At oenopole, our love for the wines of Piemonte is unconditional. We simply cannot get enough! We are in awe with the versatility of Nebbiolo on different terroirs. From the volcanic soils of Boca and Bramaterra, to the limestone-rich vineyards of Barolo and Barbaresco, Nebbiolo can express itself in ways that make it the king of grapes, and in turn, the wine of kings (as the piemontese are fond of saying). But there is a grape that lives in the shadow of Nebbiolo that is also capable of making GREAT wines of beguiling perfume, complexity, depth, finesse and longevity. And that my friends, is Dolcetto. It’s a grape that is often used by Barolo and Barbaresco producers to make cheerful, easy-drinking wine that play second or third fiddle to Nebbiolo. An exception to this is the DOCG appellation of Dogliani, where Dolcetto is the king of kings.
Located in southern Piemonte, Dogliani is a commune located about 60 kilometers southeast of Turin. Geologically, it is an extension of the limestone shelf of Monforte d’Alba, and a beautiful series of rolling hills. It is also dotted with hazelnut orchards and plenty of pasture and forest. Dogliani received the DOCG, the highest order of quality in the Italian classification in 2005 (with a DOCG Superiore added in 2011), after over 30 years of being a DOC. It was a recognition for the quality of wine that can be made exclusively with Dolcetto, and it was a long time coming. The region has been famous for its wines since medieval times. Documents dating back to1593 in the archives of Dogliani mention Dolcetto vines, along with an ordinance issued by the Municipality of Dogliani regulating the grape harvest to keep the fruit from being picked too early. It was, in fact, absolutely prohibited to pick berries that were not fully ripe; at risk was the severe penalty of having the entire harvest confiscated. In other words, they did not f$%# around!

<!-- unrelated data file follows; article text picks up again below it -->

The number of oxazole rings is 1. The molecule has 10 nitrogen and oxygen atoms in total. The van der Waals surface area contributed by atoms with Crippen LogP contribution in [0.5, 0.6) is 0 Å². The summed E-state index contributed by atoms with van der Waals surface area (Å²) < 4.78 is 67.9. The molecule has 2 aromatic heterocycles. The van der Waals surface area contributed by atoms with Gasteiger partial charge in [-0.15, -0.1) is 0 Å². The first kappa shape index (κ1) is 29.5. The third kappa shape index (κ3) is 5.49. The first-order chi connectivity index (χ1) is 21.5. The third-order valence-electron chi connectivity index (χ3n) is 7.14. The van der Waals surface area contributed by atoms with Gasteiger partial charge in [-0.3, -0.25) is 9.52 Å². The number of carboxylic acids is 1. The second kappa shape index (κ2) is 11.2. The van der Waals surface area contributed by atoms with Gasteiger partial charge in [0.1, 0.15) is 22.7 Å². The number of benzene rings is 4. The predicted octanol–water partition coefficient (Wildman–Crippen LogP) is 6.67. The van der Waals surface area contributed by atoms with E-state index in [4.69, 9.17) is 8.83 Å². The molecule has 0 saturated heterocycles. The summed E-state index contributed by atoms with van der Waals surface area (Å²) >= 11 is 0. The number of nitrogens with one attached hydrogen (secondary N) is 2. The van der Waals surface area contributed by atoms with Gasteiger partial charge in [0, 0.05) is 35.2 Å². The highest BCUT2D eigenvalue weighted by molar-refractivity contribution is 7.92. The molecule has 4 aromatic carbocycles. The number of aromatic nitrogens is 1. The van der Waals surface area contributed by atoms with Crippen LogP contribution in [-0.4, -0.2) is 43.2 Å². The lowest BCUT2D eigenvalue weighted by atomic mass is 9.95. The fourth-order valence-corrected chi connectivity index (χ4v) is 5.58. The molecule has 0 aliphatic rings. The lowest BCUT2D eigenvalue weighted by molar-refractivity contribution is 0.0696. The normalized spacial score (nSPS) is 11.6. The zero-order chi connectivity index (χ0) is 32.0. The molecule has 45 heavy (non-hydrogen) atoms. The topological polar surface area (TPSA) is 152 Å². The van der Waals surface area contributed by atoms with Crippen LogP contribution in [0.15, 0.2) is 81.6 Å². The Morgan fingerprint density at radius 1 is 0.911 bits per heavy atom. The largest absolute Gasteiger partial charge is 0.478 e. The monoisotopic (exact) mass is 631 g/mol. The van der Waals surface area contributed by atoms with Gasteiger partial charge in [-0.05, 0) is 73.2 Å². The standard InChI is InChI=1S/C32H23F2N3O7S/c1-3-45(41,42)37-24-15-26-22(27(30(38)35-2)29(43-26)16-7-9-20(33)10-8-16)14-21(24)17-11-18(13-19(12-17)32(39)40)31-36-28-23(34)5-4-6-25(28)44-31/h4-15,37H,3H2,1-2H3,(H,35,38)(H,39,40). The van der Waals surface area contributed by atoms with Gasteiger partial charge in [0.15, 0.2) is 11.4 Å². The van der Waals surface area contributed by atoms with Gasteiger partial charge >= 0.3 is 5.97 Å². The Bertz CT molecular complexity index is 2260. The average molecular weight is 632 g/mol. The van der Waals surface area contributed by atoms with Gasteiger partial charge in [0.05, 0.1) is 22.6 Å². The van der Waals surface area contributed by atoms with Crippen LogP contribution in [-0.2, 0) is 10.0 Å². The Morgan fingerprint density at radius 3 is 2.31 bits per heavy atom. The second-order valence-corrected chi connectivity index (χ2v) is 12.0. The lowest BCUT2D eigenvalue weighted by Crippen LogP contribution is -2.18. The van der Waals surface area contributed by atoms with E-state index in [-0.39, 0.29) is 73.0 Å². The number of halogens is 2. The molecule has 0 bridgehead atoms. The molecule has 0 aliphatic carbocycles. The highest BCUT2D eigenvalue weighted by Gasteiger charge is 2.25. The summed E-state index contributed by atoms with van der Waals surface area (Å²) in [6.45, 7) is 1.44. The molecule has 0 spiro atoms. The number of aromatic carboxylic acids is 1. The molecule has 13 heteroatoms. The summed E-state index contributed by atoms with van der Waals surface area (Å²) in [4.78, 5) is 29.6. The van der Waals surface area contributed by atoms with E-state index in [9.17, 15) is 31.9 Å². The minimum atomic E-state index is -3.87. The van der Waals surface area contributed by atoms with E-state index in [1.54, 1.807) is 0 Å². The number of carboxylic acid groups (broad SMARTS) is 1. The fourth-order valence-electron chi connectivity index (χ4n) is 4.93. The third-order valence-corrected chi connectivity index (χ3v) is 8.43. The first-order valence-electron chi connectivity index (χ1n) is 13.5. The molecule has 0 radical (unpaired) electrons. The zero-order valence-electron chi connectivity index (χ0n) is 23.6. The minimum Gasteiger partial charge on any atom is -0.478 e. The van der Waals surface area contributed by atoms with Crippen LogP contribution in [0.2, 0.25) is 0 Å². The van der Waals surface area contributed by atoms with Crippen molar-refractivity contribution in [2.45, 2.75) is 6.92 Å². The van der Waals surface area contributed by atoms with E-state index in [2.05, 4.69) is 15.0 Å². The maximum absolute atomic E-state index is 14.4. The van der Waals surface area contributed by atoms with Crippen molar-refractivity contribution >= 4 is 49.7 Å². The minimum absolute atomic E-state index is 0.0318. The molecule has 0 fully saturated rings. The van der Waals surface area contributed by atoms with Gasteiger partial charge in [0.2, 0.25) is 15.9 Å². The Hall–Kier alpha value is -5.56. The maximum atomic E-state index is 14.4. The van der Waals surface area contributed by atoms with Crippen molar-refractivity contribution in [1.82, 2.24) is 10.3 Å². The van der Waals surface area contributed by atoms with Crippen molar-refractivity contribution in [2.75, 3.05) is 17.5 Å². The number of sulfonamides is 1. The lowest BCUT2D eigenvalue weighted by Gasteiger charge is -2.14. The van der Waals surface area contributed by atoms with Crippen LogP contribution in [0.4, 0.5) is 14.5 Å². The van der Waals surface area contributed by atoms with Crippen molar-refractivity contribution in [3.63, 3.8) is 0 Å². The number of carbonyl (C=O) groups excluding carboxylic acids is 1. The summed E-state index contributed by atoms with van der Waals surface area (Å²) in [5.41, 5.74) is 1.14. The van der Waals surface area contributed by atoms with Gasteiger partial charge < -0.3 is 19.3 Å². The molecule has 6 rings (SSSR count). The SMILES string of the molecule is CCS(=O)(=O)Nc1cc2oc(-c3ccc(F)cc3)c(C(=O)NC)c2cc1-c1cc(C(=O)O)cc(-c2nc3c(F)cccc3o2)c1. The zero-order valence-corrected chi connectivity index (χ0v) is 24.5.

Dolcetto is a tricky grape to work with. It has notoriously difficult tannins to deal with (especially in the seeds) and is very sensitive to sudden temperature changes, which is a very frequent occurrence in the hills of Dogliani. It prefers limestone-rich soils found in vineyards that are between 300-600 meters, and especially when they are exposed to the south / southeast. While it has sweet fruit before fermentation (hence the name), it can get very bitter and rustic when over extracted. The acidity can be piercing if yields are too high, so proper vineyard work ensures that balance is achieved between these three components. Historically, Dolcetto in Dogliani has been raised in large casks, but more and more people use stainless steel and cement vats. Experiments with barriques have shown that this grape gets pissed off quite easily, and screams obnoxiously as opposed to being politely assertive.
Dogliani is a small appellation, just under 900 hectares divided into 21 communes with 79 crus, where about 3 million bottles were produced in 2017. It is a region where almost all the wineries are family-run affairs (around 70 wineries) that oversee EVERY aspect of production. We proudly represent three wineries. Allow me, kind reader, to present them.